Alive Day Memories: Home From Iraq (DVD)
Three-time Emmy winning actor James Gandolfini serves as Executive Producer of Alive Day Memories: Home From Iraq, a documentary which looks at the physical and emotional cost of war through soldiers' memories of their "alive day," the day they narrowly escaped death in Iraq. In a war that has left more than 25,000 wounded, Alive Day Memories looks at this new generation of veterans. For the first time in history, 90% of the wounded survive their injuries, but a greater percentage of these men and women are returning with amputations, traumatic brain injuries and severe post-traumatic stress. In Alive Day Memories, Gandolfini interviews ten soldiers who reveal their feelings on their future, their severe disabilities and their devotion to America.
Both tragic and profoundly uplifting, Alive Day Memories: Home From Iraq
is a series of interviews with ten Iraq war veterans who have lost limbs, been blinded, been brain-damaged, or suffer from post-traumatic stress disorder. This documentary is only an hour long, but in that hour it unveils a range of emotion that a four-hour fictional movie could only begin to explore. The interviews, conducted by James Gandolfini (The Sopranos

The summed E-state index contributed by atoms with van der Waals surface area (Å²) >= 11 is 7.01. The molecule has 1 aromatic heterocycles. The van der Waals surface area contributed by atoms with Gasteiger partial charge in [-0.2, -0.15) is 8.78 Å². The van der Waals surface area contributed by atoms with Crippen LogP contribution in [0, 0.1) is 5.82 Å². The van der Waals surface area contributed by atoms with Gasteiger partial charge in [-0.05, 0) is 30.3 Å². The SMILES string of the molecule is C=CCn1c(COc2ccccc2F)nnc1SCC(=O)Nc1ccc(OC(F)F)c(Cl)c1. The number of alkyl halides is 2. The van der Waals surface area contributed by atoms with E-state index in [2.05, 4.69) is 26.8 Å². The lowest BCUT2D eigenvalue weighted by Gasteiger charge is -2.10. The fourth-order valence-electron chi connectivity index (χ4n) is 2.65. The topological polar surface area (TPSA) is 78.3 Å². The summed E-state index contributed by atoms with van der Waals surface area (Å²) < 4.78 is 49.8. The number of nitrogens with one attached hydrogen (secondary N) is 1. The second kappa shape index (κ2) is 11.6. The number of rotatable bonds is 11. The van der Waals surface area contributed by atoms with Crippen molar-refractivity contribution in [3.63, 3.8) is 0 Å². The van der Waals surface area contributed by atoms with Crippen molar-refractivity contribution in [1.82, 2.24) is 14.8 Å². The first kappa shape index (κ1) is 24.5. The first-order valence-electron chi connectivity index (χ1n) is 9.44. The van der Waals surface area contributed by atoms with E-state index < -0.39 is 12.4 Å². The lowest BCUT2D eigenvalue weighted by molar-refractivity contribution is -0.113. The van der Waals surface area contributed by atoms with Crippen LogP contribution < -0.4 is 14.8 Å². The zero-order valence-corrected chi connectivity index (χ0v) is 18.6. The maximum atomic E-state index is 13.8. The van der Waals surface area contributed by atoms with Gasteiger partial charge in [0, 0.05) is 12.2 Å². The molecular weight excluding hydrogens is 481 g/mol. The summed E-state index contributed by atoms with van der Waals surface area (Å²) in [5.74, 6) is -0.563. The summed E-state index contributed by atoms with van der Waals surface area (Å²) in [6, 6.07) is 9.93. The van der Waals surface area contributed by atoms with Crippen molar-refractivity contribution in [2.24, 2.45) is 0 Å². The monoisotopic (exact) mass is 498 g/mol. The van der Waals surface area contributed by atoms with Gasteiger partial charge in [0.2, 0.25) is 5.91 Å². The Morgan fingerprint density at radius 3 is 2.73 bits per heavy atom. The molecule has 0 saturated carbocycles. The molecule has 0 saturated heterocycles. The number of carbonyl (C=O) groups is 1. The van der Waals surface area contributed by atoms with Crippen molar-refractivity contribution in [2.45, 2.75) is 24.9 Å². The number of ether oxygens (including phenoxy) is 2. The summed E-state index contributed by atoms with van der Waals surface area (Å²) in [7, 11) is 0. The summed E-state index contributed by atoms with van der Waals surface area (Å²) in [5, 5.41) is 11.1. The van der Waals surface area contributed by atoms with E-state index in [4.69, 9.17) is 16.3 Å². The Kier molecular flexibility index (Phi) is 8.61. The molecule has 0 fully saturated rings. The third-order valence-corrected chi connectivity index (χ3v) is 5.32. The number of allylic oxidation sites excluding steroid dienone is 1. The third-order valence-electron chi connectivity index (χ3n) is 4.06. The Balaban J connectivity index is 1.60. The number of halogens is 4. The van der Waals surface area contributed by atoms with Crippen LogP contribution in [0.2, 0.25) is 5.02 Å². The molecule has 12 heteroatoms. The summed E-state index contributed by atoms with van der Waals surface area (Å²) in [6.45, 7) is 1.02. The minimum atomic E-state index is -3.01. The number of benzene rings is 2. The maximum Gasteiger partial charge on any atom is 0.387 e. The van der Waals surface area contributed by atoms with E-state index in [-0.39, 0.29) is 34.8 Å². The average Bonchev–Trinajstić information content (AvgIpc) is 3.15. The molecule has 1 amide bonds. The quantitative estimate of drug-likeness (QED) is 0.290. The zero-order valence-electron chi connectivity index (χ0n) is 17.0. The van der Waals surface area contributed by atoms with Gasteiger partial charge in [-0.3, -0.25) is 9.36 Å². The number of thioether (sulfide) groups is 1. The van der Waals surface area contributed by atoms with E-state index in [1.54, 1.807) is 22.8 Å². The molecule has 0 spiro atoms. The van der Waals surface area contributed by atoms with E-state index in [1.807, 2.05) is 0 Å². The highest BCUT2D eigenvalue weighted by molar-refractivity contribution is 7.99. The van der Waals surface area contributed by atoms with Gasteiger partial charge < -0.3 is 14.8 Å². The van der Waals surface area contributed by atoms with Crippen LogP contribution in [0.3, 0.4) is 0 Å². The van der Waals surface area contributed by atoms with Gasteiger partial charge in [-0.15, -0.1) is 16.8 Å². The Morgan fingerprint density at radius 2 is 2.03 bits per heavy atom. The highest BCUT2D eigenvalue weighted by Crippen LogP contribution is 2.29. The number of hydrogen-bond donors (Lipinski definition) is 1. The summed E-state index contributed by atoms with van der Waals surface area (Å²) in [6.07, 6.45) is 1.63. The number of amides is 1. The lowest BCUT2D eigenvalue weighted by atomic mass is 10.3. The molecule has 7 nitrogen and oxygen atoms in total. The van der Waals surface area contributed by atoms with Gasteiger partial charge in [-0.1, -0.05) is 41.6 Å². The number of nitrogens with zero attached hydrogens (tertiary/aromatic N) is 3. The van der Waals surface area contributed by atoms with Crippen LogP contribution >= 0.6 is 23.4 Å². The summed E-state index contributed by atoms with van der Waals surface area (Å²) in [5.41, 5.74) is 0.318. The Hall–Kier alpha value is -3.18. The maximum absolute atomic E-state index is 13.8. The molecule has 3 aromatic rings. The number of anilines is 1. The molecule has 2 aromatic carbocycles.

), capture these soldiers' resolve, their humor, their regrets, their passion for life, and much, much more. In addition, video footage taken by soldiers (and some released by insurgent forces) reveals the terrifying unpredictability of combat. Alive Day Memories: Home From Iraq
is scrupulously nonpartisan; at no moment are there comments either for or against the war in Iraq. What this documentary does--and why it should be seen--is make the war, and its cost, undeniably real. Anyone who watches First Lt. Dawn Halfaker wonder if she will ever have children, and if they will love her as a full person if she does, will never forget it. This is an important document; you may hesitate to watch it, but after you have, you will be grateful you did. These are amazing human beings, whose voices you haven't heard and you need to. --Bret Fetzer